Adverse cardiovascular events after lung transplantation (LT) increase the mortality in patients with pulmonary arterial hypertension (PAH). Long-term intravenous prostacyclin is the usual treatment in severe patients with PAH, but it may increase the risk of hemorrhage due to its antiplatelet aggregation effect or thrombocytopenia. We investigated the impact of length of intravenous prostacyclin therapy on acute adverse cardiovascular events including hemorrhagic complication after LT. We retrospectively compared the incidence of adverse events (death, intrathoracic hematoma and bleeding, cardiac congestion or shock, cerebral infarction and pulmonary embolism) within 30 days after LT between no/short-term (median 0.6 years, n = 13) and long-term (median 3.7 years, n = 15) intravenous prostacyclin groups. There were no differences in the dose of intravenous prostacyclin and pulmonary artery pressure between the two groups. Among 22 adverse events (0.8 ± 1.1 events/patient), 4 events occurred in the no/short-term intravenous prostacyclin group and 18 occurred in the long-term intravenous prostacyclin group. The event rate per patient in the long-term intravenous prostacyclin group (1.2 ± 1.3 events/patient) was significantly higher than that in the no/short-term intravenous prostacyclin group (0.3 ± 0.5 events/patient) (P < 0.05). Intrathoracic hematoma and bleeding was the most frequent adverse event (9 events, 41%). Preoperative long-term intravenous prostacyclin therapy increases acute adverse cardiovascular events after LT in patients with PAH.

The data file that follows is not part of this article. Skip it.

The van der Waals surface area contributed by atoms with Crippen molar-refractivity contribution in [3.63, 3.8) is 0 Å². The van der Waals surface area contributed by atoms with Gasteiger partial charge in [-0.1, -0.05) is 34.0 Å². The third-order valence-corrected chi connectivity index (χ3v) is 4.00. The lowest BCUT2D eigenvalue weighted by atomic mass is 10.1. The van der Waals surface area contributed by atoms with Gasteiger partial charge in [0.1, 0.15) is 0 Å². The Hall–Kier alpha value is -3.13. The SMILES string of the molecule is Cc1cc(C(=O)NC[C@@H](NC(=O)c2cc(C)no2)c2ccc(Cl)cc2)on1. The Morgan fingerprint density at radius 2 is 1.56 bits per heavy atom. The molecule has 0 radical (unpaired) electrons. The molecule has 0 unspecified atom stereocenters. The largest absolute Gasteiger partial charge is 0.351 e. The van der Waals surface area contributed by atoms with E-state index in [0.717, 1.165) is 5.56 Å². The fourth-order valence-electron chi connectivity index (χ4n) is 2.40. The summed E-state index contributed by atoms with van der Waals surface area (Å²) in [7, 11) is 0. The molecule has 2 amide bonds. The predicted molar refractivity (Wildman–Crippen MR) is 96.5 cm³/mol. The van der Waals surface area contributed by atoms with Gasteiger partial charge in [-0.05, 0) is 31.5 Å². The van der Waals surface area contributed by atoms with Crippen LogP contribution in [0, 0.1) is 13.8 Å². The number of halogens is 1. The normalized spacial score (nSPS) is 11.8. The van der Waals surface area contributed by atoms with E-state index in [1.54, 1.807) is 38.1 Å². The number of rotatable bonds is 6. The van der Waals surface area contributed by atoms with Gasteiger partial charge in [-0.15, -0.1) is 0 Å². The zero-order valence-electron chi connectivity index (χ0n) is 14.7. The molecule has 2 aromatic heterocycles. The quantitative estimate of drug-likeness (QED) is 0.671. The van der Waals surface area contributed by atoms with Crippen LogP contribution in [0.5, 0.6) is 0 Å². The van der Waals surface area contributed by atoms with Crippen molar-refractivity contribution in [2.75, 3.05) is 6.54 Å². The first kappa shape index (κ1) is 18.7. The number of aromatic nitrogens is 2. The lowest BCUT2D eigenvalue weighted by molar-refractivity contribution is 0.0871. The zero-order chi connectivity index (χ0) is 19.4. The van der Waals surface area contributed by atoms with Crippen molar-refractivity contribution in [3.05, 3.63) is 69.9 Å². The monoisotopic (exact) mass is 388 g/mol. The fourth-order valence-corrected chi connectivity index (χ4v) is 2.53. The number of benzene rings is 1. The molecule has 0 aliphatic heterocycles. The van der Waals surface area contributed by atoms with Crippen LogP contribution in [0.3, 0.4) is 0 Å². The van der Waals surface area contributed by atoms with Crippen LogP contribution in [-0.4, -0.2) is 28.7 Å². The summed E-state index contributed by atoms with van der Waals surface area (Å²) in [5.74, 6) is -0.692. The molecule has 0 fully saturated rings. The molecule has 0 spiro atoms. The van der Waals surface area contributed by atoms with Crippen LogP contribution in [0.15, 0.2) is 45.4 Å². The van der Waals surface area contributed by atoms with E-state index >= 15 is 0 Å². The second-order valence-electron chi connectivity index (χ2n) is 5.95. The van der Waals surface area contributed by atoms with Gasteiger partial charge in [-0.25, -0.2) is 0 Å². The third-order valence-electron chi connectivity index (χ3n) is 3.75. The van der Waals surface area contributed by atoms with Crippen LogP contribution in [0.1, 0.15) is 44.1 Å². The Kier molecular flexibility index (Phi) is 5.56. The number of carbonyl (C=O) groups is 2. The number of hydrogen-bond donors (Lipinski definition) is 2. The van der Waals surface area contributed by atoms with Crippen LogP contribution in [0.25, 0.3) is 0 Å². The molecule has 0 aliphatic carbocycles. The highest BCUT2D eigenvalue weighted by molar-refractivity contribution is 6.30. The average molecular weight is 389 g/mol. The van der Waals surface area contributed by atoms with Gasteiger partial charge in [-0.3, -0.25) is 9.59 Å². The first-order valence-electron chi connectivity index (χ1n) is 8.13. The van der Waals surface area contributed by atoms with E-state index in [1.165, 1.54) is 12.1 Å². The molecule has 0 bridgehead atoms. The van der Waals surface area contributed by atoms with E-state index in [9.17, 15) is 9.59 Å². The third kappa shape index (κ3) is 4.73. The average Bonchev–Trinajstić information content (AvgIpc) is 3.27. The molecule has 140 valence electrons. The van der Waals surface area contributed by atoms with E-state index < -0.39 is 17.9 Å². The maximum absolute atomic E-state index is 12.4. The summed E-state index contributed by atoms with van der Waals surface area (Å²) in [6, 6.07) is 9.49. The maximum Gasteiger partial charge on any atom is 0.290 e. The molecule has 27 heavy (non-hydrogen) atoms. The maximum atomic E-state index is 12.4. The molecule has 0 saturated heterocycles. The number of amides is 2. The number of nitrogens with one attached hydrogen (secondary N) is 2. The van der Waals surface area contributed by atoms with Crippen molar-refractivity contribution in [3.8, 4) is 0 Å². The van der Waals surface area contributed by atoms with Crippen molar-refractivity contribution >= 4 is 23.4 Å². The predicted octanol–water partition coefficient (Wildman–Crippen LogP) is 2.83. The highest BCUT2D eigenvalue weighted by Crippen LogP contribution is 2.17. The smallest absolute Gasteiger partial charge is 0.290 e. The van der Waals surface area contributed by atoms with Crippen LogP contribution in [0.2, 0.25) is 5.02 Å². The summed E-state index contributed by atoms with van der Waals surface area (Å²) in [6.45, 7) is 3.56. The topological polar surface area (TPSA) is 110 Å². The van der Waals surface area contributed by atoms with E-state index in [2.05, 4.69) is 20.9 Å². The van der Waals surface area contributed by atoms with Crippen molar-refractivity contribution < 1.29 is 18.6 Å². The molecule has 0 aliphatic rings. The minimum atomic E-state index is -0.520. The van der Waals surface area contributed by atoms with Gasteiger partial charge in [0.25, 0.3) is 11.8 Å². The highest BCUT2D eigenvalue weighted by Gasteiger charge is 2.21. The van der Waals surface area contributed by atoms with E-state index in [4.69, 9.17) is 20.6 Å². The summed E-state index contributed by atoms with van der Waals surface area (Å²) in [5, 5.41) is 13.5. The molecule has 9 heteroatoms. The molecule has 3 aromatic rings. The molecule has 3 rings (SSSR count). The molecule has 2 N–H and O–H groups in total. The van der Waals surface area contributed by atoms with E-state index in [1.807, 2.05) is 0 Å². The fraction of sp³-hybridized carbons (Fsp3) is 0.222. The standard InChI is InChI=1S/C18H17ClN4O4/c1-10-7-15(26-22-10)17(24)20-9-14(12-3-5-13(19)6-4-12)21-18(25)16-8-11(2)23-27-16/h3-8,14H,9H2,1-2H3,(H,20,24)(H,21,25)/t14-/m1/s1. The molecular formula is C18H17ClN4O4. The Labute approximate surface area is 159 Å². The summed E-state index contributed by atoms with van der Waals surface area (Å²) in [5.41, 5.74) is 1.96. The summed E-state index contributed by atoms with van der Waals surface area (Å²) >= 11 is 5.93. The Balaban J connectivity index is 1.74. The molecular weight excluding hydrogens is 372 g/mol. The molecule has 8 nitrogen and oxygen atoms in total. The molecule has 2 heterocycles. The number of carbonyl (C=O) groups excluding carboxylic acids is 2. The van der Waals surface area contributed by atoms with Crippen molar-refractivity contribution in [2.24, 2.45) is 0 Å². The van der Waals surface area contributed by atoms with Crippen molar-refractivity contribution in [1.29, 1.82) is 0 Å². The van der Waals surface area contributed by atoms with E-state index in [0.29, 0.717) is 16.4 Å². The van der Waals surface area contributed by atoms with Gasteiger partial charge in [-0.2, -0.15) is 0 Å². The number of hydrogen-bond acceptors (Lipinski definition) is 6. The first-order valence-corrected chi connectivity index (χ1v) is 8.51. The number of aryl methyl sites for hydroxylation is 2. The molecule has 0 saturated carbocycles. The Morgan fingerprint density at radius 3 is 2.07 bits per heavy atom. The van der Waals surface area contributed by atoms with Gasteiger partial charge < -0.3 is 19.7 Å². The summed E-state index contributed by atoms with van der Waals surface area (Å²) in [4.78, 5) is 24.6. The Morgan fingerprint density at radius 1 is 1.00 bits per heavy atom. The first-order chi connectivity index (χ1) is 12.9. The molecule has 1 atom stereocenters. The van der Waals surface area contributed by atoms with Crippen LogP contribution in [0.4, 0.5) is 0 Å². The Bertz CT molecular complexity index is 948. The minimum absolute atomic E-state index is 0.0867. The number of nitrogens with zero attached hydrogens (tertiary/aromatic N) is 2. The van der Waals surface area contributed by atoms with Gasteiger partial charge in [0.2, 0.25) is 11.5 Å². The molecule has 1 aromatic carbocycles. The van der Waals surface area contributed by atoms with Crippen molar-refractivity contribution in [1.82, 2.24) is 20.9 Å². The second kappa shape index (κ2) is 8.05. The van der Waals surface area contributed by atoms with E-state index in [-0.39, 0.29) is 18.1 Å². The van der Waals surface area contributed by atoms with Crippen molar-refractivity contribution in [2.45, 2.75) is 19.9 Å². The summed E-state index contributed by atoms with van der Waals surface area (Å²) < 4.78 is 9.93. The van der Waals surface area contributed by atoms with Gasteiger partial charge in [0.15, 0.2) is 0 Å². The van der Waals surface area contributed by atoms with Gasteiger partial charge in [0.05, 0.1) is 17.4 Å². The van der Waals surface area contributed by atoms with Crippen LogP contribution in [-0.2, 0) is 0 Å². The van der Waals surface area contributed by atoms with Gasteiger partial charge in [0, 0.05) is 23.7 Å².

- Cardiovascular complication
- Intrathoracic hematoma and bleeding
ASJC Scopus subject areas
- Cardiology and Cardiovascular Medicine